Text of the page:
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OpenAI’s GPT Store Is Triggering Copyright Complaints

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OpenAI’s GPT Store Is Triggering Copyright Complaints

Over the past few months, Morten Blichfeldt Andersen has spent many hours searching OpenAI’s GPT Store. Since its launch in January, the custom bot market has been filled with a host of useful and sometimes quirky AI tools. Cartoon generators are running New Yorkerstyle illustrations and vibrant anime stills. Programming and writing assistants provide shortcuts for creating code and prose. There also is a color analysis bota identification of the spiderand a dating coach called RizzGPT. Yet Blichfeldt Andersen is only hunting one very specific type of bot: bots built without permission on his employer’s copyrighted textbooks.

Blichfeldt Andersen is publishing director at Praxis, a Danish textbook supplier. The company has embraced AI and created its own custom chatbots. But it’s currently engaged in a game of whack-a-mole at the GPT Store, and Blichfeldt Andersen is the man holding the hammer.

“I personally looked for violations and reported them,” Blichfeldt Andersen said. “They just keep coming.” He suspects that the culprits are mainly young people uploading material from textbooks to create custom bots to share with classmates – and that he has only discovered a small fraction of the infringing bots in the GPT Store. “The tip of the iceberg,” says Blichfeldt Andersen.

It’s easy to find bots on the GPT Store whose descriptions suggest they are somehow tapping copyrighted content, like Techcrunch noted in a recent article claiming that OpenAI’s store was flooded with “spam.” Using copyrighted material without permission is permitted in some contexts, but in other cases rights holders may take legal action. WIRED has found a GPT called Westeros Writer who claims to “write like George RR Martin,” creator of Game of Thrones. Another, Voice of Atwood, claims to imitate the writer Margaret Atwood. Yet another, Write Like Stephen, aims to emulate Stephen King.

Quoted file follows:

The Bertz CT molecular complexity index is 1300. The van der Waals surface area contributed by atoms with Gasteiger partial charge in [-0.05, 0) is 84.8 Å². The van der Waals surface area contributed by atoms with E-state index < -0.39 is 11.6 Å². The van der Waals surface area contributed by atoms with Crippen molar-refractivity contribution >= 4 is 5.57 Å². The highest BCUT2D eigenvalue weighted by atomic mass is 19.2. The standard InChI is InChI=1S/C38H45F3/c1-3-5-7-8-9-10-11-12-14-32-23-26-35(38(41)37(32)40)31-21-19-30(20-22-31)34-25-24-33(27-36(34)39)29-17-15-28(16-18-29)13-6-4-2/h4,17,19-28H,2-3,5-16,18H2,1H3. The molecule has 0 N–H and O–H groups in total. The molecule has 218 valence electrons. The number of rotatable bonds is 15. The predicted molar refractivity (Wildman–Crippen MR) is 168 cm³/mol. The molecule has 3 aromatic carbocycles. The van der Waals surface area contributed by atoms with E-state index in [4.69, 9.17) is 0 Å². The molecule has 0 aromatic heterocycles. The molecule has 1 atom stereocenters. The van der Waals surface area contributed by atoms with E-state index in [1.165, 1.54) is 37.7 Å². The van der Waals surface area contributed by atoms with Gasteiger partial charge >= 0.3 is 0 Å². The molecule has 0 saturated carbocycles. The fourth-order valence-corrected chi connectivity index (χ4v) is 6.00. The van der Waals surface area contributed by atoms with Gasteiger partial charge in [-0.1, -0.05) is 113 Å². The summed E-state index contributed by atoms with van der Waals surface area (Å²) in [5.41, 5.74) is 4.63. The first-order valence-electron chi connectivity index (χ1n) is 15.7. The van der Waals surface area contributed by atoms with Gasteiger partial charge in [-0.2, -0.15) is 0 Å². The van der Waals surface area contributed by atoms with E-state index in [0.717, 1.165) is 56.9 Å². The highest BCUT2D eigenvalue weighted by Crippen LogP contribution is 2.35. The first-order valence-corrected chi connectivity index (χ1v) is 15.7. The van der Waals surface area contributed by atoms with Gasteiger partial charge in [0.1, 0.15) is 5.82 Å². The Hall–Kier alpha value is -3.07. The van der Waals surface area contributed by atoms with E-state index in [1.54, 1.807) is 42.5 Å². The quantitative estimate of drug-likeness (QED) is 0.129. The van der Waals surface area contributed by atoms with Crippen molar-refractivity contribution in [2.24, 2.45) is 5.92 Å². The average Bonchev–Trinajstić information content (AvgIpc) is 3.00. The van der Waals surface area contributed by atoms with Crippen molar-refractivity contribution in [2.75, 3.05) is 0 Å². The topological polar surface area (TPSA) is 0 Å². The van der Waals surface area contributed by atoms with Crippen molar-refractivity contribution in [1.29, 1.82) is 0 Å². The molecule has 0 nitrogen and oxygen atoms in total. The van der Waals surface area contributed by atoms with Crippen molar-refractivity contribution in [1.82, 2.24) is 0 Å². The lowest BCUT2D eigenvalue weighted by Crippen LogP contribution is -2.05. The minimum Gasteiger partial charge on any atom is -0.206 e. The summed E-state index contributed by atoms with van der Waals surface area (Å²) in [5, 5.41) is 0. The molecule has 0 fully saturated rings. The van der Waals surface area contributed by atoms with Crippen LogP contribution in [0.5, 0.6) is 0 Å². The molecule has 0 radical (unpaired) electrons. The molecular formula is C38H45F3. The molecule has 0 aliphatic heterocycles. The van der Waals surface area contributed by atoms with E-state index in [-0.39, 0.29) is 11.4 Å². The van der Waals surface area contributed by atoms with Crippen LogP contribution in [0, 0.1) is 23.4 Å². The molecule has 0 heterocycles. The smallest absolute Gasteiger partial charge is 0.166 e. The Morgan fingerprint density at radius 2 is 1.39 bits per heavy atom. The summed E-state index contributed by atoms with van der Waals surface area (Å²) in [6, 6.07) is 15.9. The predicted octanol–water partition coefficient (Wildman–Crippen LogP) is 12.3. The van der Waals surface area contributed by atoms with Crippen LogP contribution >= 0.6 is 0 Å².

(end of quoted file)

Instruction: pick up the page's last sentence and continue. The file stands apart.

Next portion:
When WIRED tried to trick the King bot into revealing the ‘system prompt’ that tunes its responses, the output suggested it had access to King’s memoirs Overwrite. Write Like Stephen was able to reproduce verbatim passages from the book upon request, even noting which page the material came from. (WIRED was unable to contact the bot’s developer as he did not provide an email address, phone number or external social profile.)

OpenAI spokesperson Kayla Wood says it responds to takedown requests against GPTs with copyrighted content, but declined to answer WIRED’s questions about how often it complies with such requests. She also says the company proactively looks for problem GPTs. “We use a combination of automated systems, human review, and user reporting to find and review GPTs that may violate our policies, including using third-party content without necessary permission,” says Wood.

New disputes

The GPT store’s copyright issue could add to OpenAI’s existing legal problems. The company is facing a number of high-profile copyright infringement lawsuits, including one that has been filed The New York Times and several from various groups of fiction and nonfiction authors, including big names like George RR Martin.

Chatbots offered in OpenAI’s GPT Store are based on the same technology as native ChatGPT, but are created by third-party developers for specific functions. To customize their bot, a developer can upload additional information that they can draw on to increase the knowledge baked into OpenAI’s technology. The process of accessing this additional information to respond to one’s questions is called Retrieval-Augmented Generation, or RAG. Blichfeldt Andersen believes the RAG files behind the bots in the GPT Store are a hotbed of copyrighted material uploaded without permission.

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